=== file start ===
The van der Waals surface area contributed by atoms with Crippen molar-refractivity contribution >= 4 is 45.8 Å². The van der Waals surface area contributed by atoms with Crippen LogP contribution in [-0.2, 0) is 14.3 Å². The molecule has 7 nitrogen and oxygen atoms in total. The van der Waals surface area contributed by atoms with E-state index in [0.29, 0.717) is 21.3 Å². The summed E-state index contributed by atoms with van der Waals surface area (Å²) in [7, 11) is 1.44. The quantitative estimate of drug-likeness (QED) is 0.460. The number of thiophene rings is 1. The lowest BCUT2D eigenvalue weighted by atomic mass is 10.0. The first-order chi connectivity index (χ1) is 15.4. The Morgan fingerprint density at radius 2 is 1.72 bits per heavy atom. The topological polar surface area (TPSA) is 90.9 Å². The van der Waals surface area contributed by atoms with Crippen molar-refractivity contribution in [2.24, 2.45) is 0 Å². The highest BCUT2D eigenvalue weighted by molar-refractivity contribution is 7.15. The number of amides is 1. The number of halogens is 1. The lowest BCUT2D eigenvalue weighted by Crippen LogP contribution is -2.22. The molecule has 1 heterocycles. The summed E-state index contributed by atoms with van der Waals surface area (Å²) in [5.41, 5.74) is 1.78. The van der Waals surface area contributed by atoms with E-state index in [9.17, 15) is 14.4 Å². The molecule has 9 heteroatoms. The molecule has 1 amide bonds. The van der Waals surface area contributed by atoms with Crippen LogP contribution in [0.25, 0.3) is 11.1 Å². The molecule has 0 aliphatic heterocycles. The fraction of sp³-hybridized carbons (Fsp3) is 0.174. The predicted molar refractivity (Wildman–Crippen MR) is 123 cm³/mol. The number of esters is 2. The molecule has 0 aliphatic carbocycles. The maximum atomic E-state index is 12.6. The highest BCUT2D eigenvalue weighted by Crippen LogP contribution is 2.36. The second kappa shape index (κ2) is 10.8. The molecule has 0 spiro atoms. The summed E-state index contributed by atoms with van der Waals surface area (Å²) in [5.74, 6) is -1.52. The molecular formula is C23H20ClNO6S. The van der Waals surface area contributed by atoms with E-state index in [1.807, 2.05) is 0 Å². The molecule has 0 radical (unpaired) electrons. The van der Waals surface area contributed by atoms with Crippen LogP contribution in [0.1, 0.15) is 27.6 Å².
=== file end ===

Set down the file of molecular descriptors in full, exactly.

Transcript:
The van der Waals surface area contributed by atoms with Crippen molar-refractivity contribution >= 4 is 45.8 Å². The van der Waals surface area contributed by atoms with Crippen LogP contribution in [-0.2, 0) is 14.3 Å². The molecule has 7 nitrogen and oxygen atoms in total. The van der Waals surface area contributed by atoms with E-state index in [0.29, 0.717) is 21.3 Å². The summed E-state index contributed by atoms with van der Waals surface area (Å²) in [7, 11) is 1.44. The quantitative estimate of drug-likeness (QED) is 0.460. The number of thiophene rings is 1. The lowest BCUT2D eigenvalue weighted by atomic mass is 10.0. The first-order chi connectivity index (χ1) is 15.4. The Morgan fingerprint density at radius 2 is 1.72 bits per heavy atom. The topological polar surface area (TPSA) is 90.9 Å². The van der Waals surface area contributed by atoms with Crippen molar-refractivity contribution in [2.24, 2.45) is 0 Å². The highest BCUT2D eigenvalue weighted by molar-refractivity contribution is 7.15. The number of amides is 1. The number of halogens is 1. The lowest BCUT2D eigenvalue weighted by Crippen LogP contribution is -2.22. The molecule has 1 heterocycles. The summed E-state index contributed by atoms with van der Waals surface area (Å²) in [5.41, 5.74) is 1.78. The van der Waals surface area contributed by atoms with E-state index in [9.17, 15) is 14.4 Å². The molecule has 9 heteroatoms. The molecule has 1 amide bonds. The van der Waals surface area contributed by atoms with Crippen LogP contribution in [0.25, 0.3) is 11.1 Å². The molecule has 0 aliphatic heterocycles. The fraction of sp³-hybridized carbons (Fsp3) is 0.174. The predicted molar refractivity (Wildman–Crippen MR) is 123 cm³/mol. The number of esters is 2. The molecule has 0 aliphatic carbocycles. The maximum atomic E-state index is 12.6. The highest BCUT2D eigenvalue weighted by Crippen LogP contribution is 2.36. The second kappa shape index (κ2) is 10.8. The molecule has 0 spiro atoms. The summed E-state index contributed by atoms with van der Waals surface area (Å²) in [5.74, 6) is -1.52. The molecular formula is C23H20ClNO6S. The van der Waals surface area contributed by atoms with E-state index in [1.807, 2.05) is 0 Å². The molecule has 0 radical (unpaired) electrons. The van der Waals surface area contributed by atoms with Crippen LogP contribution in [0.1, 0.15) is 27.6 Å².